The Self-Defense Force has expanded over the years, and now has 240,000 members. Although Japanese soldiers have not been sent into combat, Tokyo dispatched about 600 non-combat soldiers to Iraq to work on reconstruction projects in southern Iraq since 2004. But the deployment was unpopular at home and the ground troops were withdrawn.
Nishi says such work does not mean Japan would be returning to militarism.
"Of course, in order not to return to militarism of the past, it is necessary for the civilian [sic] and government to control the military forces," Nishi says.
But behind the general talk of the need for Japan to play a larger role in the world is another argument: that Japan must compete more strongly with major neighboring powers such as China.
Law professor, Pema Gyalpo, of Toin University in Yokohama is a constitutional advisor to the ruling Liberal Democratic Party. He says a change in the military's role is necessary to meet any threat caused by China's growing military might.
"Because in recent years it has been very obvious that China is increasing their military budget by double digits, and this is very great concern for the Japanese," Gyalpo says.
Gyalpo also believes that if Tokyo wants to become a global player and a member of the United Nations Security Council, it has to take a more active military role.
Such views may have the current government's backing, but proponents of change have a long wait ahead. The lower house of parliament passed a bill on April 13 setting out procedures for a national referendum on whether or not the constitution should be amended. The referendum could be held three years from now.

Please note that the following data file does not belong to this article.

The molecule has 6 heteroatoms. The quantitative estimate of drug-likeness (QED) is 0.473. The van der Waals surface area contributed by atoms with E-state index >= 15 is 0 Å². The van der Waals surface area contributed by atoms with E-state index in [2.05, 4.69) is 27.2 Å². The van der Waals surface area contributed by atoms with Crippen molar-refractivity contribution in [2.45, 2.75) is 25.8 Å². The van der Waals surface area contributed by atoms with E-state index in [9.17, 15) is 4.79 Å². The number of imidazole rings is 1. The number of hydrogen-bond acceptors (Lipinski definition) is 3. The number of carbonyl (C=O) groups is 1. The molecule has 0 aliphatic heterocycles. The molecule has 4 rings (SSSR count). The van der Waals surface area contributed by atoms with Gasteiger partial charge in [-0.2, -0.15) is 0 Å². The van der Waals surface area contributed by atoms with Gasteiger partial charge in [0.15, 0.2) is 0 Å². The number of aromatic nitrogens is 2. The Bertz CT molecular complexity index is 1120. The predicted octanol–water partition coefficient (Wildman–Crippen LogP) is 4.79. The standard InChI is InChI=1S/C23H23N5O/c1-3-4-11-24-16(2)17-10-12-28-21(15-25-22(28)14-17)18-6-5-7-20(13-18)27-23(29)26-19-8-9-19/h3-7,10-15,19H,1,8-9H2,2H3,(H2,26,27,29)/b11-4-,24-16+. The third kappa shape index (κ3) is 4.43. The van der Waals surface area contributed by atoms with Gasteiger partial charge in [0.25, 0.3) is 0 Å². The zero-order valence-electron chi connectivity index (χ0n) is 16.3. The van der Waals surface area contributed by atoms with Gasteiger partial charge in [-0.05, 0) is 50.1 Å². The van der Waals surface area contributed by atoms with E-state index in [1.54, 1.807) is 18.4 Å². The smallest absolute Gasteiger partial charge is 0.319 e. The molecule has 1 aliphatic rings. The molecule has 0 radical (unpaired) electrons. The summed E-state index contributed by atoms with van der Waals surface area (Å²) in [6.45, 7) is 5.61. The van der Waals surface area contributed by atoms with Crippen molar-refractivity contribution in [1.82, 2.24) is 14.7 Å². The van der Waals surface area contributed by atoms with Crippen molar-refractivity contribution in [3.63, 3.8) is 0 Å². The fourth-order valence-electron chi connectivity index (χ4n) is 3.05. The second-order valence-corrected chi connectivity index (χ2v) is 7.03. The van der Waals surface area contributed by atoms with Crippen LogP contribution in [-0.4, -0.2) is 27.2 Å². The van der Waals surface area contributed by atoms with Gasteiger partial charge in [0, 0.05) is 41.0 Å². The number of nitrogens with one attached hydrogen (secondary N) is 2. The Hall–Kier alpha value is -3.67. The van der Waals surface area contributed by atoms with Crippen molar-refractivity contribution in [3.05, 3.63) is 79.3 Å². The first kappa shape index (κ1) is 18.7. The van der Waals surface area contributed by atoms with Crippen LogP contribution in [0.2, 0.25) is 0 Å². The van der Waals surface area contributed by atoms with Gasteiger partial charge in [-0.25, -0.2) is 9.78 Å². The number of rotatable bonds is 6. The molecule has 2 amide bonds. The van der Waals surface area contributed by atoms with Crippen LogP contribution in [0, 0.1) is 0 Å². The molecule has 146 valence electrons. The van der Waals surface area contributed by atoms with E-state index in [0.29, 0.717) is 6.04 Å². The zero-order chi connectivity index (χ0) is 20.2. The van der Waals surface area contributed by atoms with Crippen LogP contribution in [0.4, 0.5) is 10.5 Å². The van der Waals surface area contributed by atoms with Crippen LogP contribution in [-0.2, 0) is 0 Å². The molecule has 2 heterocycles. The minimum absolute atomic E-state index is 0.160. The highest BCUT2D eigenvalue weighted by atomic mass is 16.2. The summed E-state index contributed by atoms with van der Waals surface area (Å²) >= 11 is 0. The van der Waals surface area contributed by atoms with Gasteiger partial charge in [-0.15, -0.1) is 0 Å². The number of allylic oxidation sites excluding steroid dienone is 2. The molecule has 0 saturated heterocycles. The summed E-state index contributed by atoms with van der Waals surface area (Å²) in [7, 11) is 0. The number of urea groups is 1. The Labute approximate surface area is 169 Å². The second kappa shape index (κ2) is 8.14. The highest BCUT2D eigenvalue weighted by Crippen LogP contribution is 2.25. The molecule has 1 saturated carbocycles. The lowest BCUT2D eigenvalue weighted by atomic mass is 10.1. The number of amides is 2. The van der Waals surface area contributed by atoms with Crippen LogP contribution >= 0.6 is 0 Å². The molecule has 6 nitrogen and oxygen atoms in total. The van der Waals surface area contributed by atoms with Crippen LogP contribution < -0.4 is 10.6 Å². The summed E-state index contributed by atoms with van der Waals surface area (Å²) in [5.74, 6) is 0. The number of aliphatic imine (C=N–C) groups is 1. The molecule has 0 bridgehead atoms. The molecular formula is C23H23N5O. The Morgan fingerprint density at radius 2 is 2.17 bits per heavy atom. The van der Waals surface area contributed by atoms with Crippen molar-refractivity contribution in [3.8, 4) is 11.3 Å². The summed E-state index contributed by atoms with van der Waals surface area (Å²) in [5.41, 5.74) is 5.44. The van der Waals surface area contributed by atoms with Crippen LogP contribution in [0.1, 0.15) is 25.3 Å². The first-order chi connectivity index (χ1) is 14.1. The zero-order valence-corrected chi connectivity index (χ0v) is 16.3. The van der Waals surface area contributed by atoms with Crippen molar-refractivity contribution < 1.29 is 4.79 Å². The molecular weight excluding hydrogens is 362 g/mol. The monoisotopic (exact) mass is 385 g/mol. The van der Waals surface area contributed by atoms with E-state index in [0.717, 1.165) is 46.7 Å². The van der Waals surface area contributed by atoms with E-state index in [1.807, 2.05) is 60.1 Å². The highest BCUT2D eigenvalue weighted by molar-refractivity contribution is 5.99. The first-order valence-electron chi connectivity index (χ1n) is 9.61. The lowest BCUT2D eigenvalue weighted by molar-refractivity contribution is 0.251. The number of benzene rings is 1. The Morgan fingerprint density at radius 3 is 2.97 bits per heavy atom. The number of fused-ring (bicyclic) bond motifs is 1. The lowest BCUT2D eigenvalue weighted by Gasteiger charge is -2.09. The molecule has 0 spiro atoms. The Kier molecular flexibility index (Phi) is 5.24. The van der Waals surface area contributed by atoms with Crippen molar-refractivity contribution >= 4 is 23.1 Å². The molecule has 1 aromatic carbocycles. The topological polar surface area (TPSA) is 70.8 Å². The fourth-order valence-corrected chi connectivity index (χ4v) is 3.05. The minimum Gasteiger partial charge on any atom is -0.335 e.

In the meantime, public support for constitutional change is declining. Surveys over the past 15 years by the conservative Yomiuri Shimbun, Japan's largest daily newspaper, show that those favoring revision consistently outnumber those who oppose them. But the percentage of those in favor has dropped for three years in a row.
But some experts, such as Gyalpo, say while there is no pressing need to revise the constitution immediately, there is short-term political benefit for Mr. Abe to bring the issue to public debate.
"Well, when he became prime minister he said that one of his top priorities is to change the constitution and I think that's what he is trying to do," Gyalpo says. "Secondly, the opposition party is attacking him for the growing gap between the rich and poor, and also the pension issue for the citizens, elderly citizens, so that is why Abe is trying to focus the coming election in July on the constitution."
The constitution was drafted by the United States when it occupied Japan following Japan's defeat in World War Two. The document reduced the formerly supreme emperor to a symbolic figurehead and gave control of imperial palaces and assets to the Japanese parliament.
It established democracy in Japan, creating political parties and elections. Political power previously had been concentrated in the hands of a small group of government leaders who answered only to the emperor.
Freedom of speech, of religion, and human rights were also included in the 1947 constitution, as were "gender equality," the right to vote, and the right to own property.
But the more conservative elements in the LDP point out that the Americans imposed the constitution on Japan and that it therefore lacks true legitimacy in the eyes of many Japanese.
How far constitutional change should go remains a concern not just in Japan, but also across a region still wary of Japan's militaristic past.